Senior PSNI officer 'depressed at state of Northern Ireland' after controversial bonfire
A senior PSNI officer said he is "utterly depressed" at the state of Northern Ireland following a controversial bonfire in Londonderry on Wednesday evening.
Assistant Chief Constable Alan Todd was speaking after the names of murdered police and prison officers were placed on the bonfire in the Bogside area of the city.
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The bonfire had placards on it with the names of murdered PSNI officers Ronan Kerr and Stephen Carroll and prison officers David Black and Adrian Ismay.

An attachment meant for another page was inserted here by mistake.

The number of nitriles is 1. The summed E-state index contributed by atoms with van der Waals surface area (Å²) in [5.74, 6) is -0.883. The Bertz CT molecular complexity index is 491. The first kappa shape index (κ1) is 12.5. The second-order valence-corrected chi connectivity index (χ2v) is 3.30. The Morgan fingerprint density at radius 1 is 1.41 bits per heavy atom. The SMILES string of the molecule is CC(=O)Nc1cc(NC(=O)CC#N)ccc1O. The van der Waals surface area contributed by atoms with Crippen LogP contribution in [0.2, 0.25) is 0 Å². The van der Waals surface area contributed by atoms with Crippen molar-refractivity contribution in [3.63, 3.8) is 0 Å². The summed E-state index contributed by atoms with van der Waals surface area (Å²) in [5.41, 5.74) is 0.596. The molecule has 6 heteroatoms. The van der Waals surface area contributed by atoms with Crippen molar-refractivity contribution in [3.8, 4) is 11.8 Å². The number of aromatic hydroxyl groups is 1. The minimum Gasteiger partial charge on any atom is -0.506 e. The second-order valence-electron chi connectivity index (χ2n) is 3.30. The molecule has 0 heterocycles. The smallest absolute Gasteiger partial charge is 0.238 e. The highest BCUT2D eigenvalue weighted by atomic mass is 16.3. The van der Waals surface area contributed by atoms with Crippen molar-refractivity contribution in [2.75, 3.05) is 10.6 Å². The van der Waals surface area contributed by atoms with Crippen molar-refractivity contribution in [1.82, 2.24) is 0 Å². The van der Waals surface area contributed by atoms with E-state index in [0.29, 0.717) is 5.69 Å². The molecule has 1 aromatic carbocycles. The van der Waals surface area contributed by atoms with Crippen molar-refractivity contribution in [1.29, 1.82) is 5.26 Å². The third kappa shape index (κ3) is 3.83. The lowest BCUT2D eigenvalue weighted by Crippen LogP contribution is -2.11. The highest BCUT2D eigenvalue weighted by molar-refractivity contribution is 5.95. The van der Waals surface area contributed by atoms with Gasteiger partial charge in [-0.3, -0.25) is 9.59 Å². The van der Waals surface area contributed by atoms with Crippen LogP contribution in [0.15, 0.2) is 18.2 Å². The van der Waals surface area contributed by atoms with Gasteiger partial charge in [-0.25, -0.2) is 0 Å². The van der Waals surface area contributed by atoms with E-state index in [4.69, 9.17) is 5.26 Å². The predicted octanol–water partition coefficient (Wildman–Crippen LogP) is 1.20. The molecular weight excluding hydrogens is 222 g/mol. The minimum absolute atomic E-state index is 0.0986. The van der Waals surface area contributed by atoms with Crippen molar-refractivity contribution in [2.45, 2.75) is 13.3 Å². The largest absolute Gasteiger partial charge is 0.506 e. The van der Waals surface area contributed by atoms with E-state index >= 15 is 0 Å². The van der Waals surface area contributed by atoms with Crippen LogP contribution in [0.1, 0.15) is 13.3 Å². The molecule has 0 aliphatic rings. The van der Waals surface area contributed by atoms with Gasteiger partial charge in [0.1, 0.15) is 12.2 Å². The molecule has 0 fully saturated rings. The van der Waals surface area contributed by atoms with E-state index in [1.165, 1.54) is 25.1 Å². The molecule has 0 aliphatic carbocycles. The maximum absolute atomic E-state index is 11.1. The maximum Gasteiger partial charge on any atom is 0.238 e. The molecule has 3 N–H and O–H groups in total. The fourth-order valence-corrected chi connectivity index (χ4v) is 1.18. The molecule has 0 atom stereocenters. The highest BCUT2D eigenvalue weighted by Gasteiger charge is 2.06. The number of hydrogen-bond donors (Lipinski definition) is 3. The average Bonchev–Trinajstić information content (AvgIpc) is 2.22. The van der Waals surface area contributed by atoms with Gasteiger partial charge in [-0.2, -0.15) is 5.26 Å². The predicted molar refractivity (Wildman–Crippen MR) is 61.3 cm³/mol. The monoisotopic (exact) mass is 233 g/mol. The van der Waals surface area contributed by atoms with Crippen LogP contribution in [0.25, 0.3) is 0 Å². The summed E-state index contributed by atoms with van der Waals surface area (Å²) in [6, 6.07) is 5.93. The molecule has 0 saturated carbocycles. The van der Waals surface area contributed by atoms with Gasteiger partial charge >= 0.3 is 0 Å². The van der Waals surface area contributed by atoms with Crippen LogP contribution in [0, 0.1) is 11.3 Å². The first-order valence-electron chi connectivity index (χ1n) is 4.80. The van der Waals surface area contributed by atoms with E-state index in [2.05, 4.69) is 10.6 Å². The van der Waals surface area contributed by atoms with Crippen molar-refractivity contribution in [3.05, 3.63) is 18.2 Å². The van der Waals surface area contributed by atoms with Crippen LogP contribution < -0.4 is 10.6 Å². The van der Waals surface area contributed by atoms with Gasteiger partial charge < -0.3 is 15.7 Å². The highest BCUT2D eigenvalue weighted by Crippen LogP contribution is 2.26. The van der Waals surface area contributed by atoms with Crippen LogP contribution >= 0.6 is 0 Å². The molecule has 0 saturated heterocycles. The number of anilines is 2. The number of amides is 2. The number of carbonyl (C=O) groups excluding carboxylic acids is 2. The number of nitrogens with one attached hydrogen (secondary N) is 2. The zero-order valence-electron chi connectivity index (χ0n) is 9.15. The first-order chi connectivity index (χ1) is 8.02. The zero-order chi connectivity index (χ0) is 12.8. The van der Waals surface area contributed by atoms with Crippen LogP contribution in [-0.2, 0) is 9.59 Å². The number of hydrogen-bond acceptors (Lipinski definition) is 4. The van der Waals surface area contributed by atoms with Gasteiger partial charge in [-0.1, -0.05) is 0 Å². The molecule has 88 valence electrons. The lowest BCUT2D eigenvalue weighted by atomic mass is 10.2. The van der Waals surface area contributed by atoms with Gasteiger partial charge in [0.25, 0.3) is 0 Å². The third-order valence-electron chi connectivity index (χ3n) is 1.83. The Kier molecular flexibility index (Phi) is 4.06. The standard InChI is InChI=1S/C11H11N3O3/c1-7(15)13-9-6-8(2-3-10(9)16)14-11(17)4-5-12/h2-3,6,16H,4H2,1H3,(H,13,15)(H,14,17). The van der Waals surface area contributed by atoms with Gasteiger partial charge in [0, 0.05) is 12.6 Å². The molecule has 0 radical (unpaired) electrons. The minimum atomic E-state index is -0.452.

It also featured Union flags, British Army flags, poppy wreaths which had been stolen from the city's cenotaph, and a Donald Trump election sign.
The bonfire attracted widespread condemnation from across Northern Ireland .
Assistant Chief Constable Todd said that despite progress being made small sections of the community were intent on causing disruption.
"It's depressing, it's utterly, utterly depressing and it leaves me depressed at the state of the country that I provide a policing service to," he said.
"Whilst we have made progress in recent years regrettably there are still pockets of hate aimed at the organisation I represent, aimed at the people who offer a tremendous service to communities, by people who have nothing to offer their communities.
"That is both depressing and sticks in my throat. The fact that we aren't able to resolve that alongside our partners is hugely regrettable, but I don't have a better answer to it. "
Belfast Telegraph Digital